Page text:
After such open violence and pessimism, breaking into rapturous applause always seems to me wildly inappropriate. In the end, it comes down to how you choose to listen to the music. If music is simply abstract and quite disconnected from everyday reality, then, sure, you can feel the pain and anguish the music is expressing at the time, but this is ultimately overruled by the exhilaration at the music’s external presentation, and the knowledge that it was, after all, just music. And so you clap and cheer and say what a wonderful piece it was.
I thought it was a great, well-crafted piece of music, but more important than this for me was the intensity of its hope, despair and ultimate frustration. But perhaps I had placed too much importance on the program note? At any rate, there stood Carl Vine out the front, smiling politely and bowing, and around me warm applause and cheerful expressions. A gentleman behind me started explaining how he had discerned in the music a complex story of birds and crocodiles…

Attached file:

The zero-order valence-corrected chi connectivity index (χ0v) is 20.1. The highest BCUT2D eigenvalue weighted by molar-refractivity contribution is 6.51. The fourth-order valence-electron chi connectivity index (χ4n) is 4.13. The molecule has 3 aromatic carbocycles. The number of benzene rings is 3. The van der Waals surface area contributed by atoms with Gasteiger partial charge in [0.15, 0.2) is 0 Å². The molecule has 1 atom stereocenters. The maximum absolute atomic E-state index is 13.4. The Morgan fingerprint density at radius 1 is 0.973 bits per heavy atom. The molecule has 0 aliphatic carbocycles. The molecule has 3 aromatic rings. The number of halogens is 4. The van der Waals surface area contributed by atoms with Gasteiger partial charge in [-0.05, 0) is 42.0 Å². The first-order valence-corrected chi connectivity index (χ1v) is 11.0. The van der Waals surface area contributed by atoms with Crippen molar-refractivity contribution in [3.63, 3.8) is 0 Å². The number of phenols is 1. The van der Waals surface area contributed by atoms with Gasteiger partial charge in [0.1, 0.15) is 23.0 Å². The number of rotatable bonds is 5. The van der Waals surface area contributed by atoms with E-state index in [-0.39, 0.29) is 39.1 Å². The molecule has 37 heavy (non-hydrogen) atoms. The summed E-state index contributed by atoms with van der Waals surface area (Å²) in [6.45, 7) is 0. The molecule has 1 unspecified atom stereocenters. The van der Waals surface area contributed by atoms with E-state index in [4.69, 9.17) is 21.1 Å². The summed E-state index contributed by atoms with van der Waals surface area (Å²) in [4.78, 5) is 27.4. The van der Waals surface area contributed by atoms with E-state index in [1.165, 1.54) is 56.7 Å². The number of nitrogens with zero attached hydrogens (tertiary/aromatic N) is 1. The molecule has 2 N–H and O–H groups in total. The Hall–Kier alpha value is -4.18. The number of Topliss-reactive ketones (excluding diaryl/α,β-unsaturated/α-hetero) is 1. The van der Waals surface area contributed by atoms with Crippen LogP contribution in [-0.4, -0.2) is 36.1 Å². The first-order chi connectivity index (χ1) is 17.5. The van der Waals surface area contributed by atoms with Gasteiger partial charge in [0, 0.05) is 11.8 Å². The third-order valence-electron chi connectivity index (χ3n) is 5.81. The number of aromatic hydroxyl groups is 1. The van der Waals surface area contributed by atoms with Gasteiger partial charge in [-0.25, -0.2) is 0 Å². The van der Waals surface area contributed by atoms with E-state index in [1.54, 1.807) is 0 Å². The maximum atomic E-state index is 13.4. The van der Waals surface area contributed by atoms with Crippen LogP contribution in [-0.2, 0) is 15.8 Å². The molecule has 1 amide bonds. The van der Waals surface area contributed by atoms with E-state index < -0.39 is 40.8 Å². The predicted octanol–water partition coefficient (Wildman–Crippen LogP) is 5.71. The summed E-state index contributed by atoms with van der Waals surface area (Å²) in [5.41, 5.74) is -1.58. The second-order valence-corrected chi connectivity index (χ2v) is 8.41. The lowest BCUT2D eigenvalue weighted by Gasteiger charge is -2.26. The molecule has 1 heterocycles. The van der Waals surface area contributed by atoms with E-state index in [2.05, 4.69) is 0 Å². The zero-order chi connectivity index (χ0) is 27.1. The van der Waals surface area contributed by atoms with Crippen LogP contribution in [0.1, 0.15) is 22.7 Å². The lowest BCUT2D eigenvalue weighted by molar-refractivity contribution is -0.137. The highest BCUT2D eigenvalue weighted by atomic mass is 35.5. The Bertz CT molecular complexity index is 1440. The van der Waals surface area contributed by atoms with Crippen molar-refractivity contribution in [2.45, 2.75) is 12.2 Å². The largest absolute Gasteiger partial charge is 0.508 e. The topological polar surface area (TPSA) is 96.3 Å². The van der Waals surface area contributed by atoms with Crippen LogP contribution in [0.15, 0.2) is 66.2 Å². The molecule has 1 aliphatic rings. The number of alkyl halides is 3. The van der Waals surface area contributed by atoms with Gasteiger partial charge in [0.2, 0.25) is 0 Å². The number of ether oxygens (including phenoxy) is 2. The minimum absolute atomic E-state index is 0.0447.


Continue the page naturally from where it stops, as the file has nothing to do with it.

Matthew Hindson’s The Rave and the Nightingale followed, with the Australian String Quartet joining the string section of the ASO on stage. This work, written several years ago now, opens with an extended direct quotation from Schubert’s 15th string quartet, but after several minutes the orchestra enters, as though giving the quartet permission to lash out and take the musical material to new places. This they do with increasing invention, both lyrical (the ‘nightingale’) and aggressive (the ‘rave’), the transitions from one to the other smoothed by the organically composed dialogue between quartet and orchestra. This stylistic shifting is not as clear-cut as in other works, and the changes come across as well integrated into the piece – there are no ‘cheap shots’ of simply putting the material into a contemporary style and leaving it; it is all carefully developed and shaped.